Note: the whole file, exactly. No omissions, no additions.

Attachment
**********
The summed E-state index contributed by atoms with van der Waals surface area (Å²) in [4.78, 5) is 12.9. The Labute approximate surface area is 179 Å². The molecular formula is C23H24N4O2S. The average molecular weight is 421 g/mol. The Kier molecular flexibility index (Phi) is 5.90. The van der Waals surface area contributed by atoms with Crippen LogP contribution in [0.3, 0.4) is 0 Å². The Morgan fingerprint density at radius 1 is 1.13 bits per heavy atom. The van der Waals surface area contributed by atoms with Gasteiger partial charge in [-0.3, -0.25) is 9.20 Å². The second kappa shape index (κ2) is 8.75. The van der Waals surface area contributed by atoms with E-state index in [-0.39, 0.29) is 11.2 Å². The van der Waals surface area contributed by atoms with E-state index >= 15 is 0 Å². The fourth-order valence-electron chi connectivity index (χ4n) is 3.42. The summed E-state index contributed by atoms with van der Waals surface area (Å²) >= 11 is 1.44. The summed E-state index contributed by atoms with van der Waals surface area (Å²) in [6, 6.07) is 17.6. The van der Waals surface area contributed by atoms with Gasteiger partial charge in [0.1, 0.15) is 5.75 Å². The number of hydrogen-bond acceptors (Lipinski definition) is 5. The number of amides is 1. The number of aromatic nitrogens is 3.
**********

The summed E-state index contributed by atoms with van der Waals surface area (Å²) in [4.78, 5) is 12.9. The Labute approximate surface area is 179 Å². The molecular formula is C23H24N4O2S. The average molecular weight is 421 g/mol. The Kier molecular flexibility index (Phi) is 5.90. The van der Waals surface area contributed by atoms with Crippen LogP contribution in [0.3, 0.4) is 0 Å². The Morgan fingerprint density at radius 1 is 1.13 bits per heavy atom. The van der Waals surface area contributed by atoms with Gasteiger partial charge in [-0.3, -0.25) is 9.20 Å². The second kappa shape index (κ2) is 8.75. The van der Waals surface area contributed by atoms with E-state index in [-0.39, 0.29) is 11.2 Å². The van der Waals surface area contributed by atoms with E-state index >= 15 is 0 Å². The fourth-order valence-electron chi connectivity index (χ4n) is 3.42. The summed E-state index contributed by atoms with van der Waals surface area (Å²) >= 11 is 1.44. The summed E-state index contributed by atoms with van der Waals surface area (Å²) in [6, 6.07) is 17.6. The van der Waals surface area contributed by atoms with Gasteiger partial charge in [0.1, 0.15) is 5.75 Å². The number of hydrogen-bond acceptors (Lipinski definition) is 5. The number of amides is 1. The number of aromatic nitrogens is 3.